‘Adele Live In New York City’ producer Jonathan Dickins dishes Emmys and EGOT: ‘We’ve got the GO’

Adele is a 10-time Grammy champ and an Oscar winner for “Skyfall” (Best Song, 2012). If she adds an Emmy to collection this year for “Adele Live in New York City” she’ll just be a Tony away from the coveted EGOT. “As it stands, we’ve got the GO,” laughs Jonathan Dickins, who’s nominated for producing the NBC concert special along with Adele and Lorne Michaels. “We haven’t got the EGO yet, we’ve got the GO. And we’re in a very, very strong category.”

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“Adele Live in New York City” earned four Emmy nominations this year: Best Variety Special, Best Directing (Beth McCarthy-Miller), Best Lighting Design and Best Technical Direction/Camerawork. Regarding the noms, Dickins tells Gold Derby by phone, “It was amazing. We were delighted. Let’s be honest, to be among the people we’re included up against — because there’s some incredible programming nominated alongside of us — it already feels like a win in a certain way. As you can tell, she’s a pretty normal girl. And so for us to even be considered within these other mediums is phenomenal.”

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It’s rare these days for the major broadcast networks to produce a live concert, so how did the Adele special come about? “There’s obviously history with NBC and history with Lorne in particular because of how instrumental ‘SNL’ was in really breaking Adele in America,” Dickins explains. “Up until then, we weren’t explosive, we weren’t out of the gate. Without a doubt one of the major catalysts for us was her performance of ‘Chasing Pavements’ on ‘SNL’ and it kind of felt like, let’s go full circle with this.”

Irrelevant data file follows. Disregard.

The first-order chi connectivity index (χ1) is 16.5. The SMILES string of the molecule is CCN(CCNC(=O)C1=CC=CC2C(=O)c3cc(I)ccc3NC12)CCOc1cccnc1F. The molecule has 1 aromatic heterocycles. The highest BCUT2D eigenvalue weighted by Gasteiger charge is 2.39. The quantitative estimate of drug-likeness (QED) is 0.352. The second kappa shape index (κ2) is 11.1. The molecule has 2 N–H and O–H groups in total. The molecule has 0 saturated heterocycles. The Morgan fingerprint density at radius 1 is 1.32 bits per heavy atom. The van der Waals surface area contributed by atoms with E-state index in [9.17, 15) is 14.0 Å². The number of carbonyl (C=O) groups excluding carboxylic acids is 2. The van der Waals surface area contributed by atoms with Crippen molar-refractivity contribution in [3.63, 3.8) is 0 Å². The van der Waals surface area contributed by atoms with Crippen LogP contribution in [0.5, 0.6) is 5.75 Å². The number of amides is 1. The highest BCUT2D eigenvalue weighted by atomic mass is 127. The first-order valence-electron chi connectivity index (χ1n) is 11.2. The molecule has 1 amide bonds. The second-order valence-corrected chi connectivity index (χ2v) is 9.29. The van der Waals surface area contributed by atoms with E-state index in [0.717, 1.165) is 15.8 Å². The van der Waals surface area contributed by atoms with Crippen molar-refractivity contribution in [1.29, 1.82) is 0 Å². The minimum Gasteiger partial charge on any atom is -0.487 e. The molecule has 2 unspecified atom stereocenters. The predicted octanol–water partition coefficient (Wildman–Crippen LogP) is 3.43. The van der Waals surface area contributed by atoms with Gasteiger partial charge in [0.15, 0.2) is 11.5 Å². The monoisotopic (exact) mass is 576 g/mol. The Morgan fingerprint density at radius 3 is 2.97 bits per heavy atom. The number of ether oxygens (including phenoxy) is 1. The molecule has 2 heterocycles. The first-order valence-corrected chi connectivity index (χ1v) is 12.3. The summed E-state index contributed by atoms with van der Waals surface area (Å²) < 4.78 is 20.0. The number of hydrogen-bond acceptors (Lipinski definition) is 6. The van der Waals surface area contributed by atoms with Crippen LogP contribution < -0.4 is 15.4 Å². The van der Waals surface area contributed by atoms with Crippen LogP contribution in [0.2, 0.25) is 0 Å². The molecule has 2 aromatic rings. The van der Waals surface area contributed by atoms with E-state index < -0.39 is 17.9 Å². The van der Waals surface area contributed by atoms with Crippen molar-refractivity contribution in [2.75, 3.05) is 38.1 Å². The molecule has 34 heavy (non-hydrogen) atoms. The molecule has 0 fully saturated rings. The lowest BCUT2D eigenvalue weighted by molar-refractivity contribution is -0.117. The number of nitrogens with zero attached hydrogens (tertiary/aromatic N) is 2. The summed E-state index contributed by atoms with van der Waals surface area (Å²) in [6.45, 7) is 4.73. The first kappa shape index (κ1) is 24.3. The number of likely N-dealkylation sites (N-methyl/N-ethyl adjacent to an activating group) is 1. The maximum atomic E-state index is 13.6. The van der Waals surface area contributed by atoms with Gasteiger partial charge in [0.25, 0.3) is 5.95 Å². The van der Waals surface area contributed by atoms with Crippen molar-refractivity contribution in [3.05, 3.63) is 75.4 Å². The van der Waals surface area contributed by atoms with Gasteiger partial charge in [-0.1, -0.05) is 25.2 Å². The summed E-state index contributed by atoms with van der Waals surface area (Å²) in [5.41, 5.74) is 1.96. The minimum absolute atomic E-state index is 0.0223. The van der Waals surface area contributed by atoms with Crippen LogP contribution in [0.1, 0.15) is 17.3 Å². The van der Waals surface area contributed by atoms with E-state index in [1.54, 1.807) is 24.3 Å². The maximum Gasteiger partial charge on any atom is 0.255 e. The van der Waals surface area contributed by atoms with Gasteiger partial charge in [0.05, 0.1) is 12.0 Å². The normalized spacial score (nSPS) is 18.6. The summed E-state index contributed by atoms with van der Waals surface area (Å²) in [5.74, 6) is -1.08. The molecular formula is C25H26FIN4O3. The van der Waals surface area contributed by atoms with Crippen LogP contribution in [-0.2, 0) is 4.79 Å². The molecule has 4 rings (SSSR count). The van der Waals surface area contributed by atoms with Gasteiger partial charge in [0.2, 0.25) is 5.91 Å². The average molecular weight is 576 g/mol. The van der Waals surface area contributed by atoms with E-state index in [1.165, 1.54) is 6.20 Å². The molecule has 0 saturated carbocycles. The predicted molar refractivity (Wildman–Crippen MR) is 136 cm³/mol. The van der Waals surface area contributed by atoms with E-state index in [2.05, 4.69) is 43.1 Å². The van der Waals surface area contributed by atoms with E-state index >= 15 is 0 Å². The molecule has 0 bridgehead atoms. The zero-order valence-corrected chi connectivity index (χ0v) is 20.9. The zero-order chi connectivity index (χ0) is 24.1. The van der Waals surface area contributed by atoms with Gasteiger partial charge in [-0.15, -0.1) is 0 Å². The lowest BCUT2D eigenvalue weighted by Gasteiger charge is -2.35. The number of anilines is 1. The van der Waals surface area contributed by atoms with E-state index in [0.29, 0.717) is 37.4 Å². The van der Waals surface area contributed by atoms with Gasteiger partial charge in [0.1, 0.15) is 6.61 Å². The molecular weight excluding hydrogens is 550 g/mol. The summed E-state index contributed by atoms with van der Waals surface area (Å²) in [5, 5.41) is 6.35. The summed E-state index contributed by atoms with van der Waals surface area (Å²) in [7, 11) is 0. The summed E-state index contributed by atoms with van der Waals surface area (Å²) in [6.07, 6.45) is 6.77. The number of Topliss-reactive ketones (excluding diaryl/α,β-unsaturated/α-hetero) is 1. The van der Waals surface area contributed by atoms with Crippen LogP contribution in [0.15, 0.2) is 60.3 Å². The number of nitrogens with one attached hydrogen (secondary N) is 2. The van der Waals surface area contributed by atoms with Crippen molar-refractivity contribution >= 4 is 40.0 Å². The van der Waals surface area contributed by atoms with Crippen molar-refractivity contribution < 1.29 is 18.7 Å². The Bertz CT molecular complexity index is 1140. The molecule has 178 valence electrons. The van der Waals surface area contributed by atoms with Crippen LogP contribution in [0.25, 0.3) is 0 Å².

The Dec. 10, 2015 telecast of “Adele Live in New York City” averaged a 3.7 rating in adults 18-49 and 13.8 million viewers overall in “live plus seven day” figures from Nielsen Media Research, making it the highest-rated primetime music special on the broadcast networks in 18-49 in 11 years (since NBC’s Tim McGraw “Here and Now” special in 2004, 3.7) and NBC’s most-watched concert special in 13 years (since “Cher: Farewell Tour” in 2003, 16.6 million).

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“Adele Live in New York City” generated the biggest lifts ever for a broadcast music special going from “live plus same day” Nielsens to “live plus seven day,” growing +0.66 of a point in adults 18-49 (3.00 to 3.66) and +2.482 million in total viewers (11.274 million to 13.756 million).

“First of all, it’s incredible company to be in,” notes Dickins about the high ratings. “Let’s also look at how people’s viewing habits have changed since 2005. I mean, 11 years in terms of technology in the way that people consume things now is a lifetime. It’s incredible that people watched it. And it’s a testament to Adele. She offers more than just one of the best voices of her generation.”

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What will win Best Variety Special at the Emmys: “Adele Live In New York City,” “Amy Schumer: Live At The Apollo,” “The Kennedy Center Honors,” “The Late Late Show Carpool Karaoke Prime Time Special” or “Lemonade”?

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